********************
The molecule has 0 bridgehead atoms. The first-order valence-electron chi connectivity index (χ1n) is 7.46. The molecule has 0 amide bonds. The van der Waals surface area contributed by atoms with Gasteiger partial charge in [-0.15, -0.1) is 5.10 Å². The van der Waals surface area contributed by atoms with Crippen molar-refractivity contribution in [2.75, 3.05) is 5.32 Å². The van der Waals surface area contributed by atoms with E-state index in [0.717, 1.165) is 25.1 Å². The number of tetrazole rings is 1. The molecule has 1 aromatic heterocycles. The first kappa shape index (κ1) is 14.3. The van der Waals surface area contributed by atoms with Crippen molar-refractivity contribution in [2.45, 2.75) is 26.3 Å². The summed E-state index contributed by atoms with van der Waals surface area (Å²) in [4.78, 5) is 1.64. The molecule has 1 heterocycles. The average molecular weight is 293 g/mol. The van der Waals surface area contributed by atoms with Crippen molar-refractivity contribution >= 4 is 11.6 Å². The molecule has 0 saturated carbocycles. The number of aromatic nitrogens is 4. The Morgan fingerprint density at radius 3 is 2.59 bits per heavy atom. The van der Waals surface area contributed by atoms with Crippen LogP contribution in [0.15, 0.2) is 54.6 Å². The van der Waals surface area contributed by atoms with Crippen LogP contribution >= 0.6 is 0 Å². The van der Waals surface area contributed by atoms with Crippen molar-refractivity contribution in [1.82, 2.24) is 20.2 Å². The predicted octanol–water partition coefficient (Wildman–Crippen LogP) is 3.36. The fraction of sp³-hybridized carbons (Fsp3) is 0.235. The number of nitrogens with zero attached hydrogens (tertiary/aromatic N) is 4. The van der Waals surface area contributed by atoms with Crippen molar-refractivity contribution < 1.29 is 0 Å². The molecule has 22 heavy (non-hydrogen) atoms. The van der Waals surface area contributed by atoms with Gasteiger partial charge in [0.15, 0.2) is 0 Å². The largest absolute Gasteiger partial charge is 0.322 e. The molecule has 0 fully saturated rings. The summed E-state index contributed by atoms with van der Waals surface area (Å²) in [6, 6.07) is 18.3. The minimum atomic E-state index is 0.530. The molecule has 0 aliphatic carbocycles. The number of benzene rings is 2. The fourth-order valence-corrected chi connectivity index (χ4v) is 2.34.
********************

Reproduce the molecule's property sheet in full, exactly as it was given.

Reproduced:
The molecule has 0 bridgehead atoms. The first-order valence-electron chi connectivity index (χ1n) is 7.46. The molecule has 0 amide bonds. The van der Waals surface area contributed by atoms with Gasteiger partial charge in [-0.15, -0.1) is 5.10 Å². The van der Waals surface area contributed by atoms with Crippen molar-refractivity contribution in [2.75, 3.05) is 5.32 Å². The van der Waals surface area contributed by atoms with E-state index in [0.717, 1.165) is 25.1 Å². The number of tetrazole rings is 1. The molecule has 1 aromatic heterocycles. The first kappa shape index (κ1) is 14.3. The van der Waals surface area contributed by atoms with Crippen molar-refractivity contribution in [2.45, 2.75) is 26.3 Å². The summed E-state index contributed by atoms with van der Waals surface area (Å²) in [4.78, 5) is 1.64. The molecule has 1 heterocycles. The average molecular weight is 293 g/mol. The van der Waals surface area contributed by atoms with Crippen molar-refractivity contribution >= 4 is 11.6 Å². The molecule has 0 saturated carbocycles. The number of aromatic nitrogens is 4. The Morgan fingerprint density at radius 3 is 2.59 bits per heavy atom. The van der Waals surface area contributed by atoms with Crippen LogP contribution in [0.15, 0.2) is 54.6 Å². The van der Waals surface area contributed by atoms with Crippen LogP contribution >= 0.6 is 0 Å². The van der Waals surface area contributed by atoms with Crippen molar-refractivity contribution in [1.82, 2.24) is 20.2 Å². The predicted octanol–water partition coefficient (Wildman–Crippen LogP) is 3.36. The fraction of sp³-hybridized carbons (Fsp3) is 0.235. The number of nitrogens with zero attached hydrogens (tertiary/aromatic N) is 4. The van der Waals surface area contributed by atoms with Crippen molar-refractivity contribution < 1.29 is 0 Å². The molecule has 22 heavy (non-hydrogen) atoms. The van der Waals surface area contributed by atoms with Gasteiger partial charge in [0.15, 0.2) is 0 Å². The largest absolute Gasteiger partial charge is 0.322 e. The molecule has 0 fully saturated rings. The summed E-state index contributed by atoms with van der Waals surface area (Å²) in [6, 6.07) is 18.3. The minimum atomic E-state index is 0.530. The molecule has 0 aliphatic carbocycles. The number of benzene rings is 2. The fourth-order valence-corrected chi connectivity index (χ4v) is 2.34.